A Jewish radical jailed since 1981 could go free this year, following a rare commutation of her sentence by New York Governor Andrew Cuomo.
Judith Clark, a veteran of the Weather Underground and other violent 1970s-era left-wing groups, drove the getaway car during the deadly 1981 robbery of a Brink’s armored truck in Nyack, New York, in which three men were killed.
Clark has been in prison since her arrest that year. In recent years, prominent New Yorkers and Jewish activists have called for her release, arguing that she had changed dramatically during her decades behind bars.
Cuomo met personally with Clark in September, according to a report in The New York Times.
“When you meet her you get a sense of her soul,” Cuomo told the Times. “Her honesty makes her almost transparent as a personality. She takes full responsibility. There are no excuses. There are no justifications.”
In the last days of December, Cuomo cut Clark’s minimum sentence from 75 years to 35 years, making her eligible for parole in 2017.
The radicals who robbed the Brink’s truck in killed a guard and two police officers, and seriously injured another guard. Many of the people involved in the robbery, including Columbia professor Kathy Boudin and Mutulu Shakur, the stepfather of rapper Tupak Shakur, have either been released from prison or are already eligible for parole.
Though she was not accused of pulling a trigger, Clark was charged with murdering the officers and the guard. She insisted on representing herself at a trial in New York State criminal court, and was sentenced to 75 years to life in prison.
A lengthy New York Times Magazine profile in 2012 traced Clark’s development in prison, from angry young radical to a prison leader. She has earned a bachelor’s degree in behavioral science and a master’s degree in psychology. She ran prison AIDS education programs and a prenatal course. She has refused to be identified as a political prisoner.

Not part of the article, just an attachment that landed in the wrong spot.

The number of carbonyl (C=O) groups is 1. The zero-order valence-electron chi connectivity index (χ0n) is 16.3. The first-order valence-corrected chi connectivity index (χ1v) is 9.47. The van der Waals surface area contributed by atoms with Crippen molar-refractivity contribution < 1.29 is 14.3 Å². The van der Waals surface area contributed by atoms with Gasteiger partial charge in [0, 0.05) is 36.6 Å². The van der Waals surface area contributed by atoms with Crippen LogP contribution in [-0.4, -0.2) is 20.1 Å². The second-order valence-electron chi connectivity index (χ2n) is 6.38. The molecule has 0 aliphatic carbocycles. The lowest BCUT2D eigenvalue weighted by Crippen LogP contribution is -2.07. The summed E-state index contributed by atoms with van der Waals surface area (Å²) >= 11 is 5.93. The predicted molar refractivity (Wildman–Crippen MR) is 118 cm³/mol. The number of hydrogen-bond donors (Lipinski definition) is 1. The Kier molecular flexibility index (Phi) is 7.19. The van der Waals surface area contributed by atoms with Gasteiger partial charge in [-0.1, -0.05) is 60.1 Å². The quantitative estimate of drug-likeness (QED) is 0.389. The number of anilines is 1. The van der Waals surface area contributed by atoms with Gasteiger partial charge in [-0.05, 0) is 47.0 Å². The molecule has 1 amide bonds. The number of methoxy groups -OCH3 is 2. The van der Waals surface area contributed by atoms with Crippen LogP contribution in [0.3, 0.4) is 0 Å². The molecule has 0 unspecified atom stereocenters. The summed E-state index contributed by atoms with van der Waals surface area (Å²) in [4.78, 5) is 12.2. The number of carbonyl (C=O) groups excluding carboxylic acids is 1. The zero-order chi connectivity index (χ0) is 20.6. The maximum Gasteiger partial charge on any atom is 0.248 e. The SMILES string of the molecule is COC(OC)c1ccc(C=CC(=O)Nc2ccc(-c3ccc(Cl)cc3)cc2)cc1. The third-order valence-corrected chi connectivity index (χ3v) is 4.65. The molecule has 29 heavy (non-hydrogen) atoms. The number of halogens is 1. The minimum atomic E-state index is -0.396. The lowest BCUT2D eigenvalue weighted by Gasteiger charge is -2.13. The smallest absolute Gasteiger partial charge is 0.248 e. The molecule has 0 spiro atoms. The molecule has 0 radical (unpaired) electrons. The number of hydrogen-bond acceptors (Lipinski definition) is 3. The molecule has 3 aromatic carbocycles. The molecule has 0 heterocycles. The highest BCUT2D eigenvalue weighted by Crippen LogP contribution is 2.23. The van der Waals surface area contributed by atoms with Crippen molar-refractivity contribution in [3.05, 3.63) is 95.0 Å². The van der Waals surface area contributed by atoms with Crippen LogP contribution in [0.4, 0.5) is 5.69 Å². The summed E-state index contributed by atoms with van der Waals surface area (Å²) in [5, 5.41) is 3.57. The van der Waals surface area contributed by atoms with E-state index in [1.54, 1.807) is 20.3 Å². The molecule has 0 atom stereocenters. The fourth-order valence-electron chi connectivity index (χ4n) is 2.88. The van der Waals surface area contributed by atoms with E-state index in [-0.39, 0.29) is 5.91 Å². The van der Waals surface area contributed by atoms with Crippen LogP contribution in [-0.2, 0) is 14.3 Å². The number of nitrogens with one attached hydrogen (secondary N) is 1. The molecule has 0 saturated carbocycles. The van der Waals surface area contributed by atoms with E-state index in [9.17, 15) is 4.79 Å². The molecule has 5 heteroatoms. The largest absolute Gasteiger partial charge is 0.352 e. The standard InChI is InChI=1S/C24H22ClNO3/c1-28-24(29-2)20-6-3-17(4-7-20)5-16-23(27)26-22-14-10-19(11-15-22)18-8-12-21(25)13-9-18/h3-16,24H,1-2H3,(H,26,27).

Clark has also written on Jewish issues, and contributed to a collection of essays by women on the Passover Seder.
In her meeting with the governor, Clark reflected on what drove her to take part in the Brinks robbery.
“It wasn’t just, ‘I drove the car’ — it was how she got to that place,” Cuomo told the Times. “The psychological underpinnings and immaturity. The zealotry that answers all questions. It was purpose, it was heaven, it was hell, it was God.”
The president of the Sergeants Benevolent Association, Ed Mullins, slammed the commutation. “It is a slap in the face to the law enforcement community,” Mullins told the New York Daily News.
In an interview with the local television station FOX5 NY, Cuomo said he was just giving Clark a chance.
“I am not releasing her, but I am giving her the opportunity to give her case,” he said. “People change in 35 years.”
Josh Nathan-Kazis is a staff writer for the Forward. He covers charities and politics, and writes investigations and longform.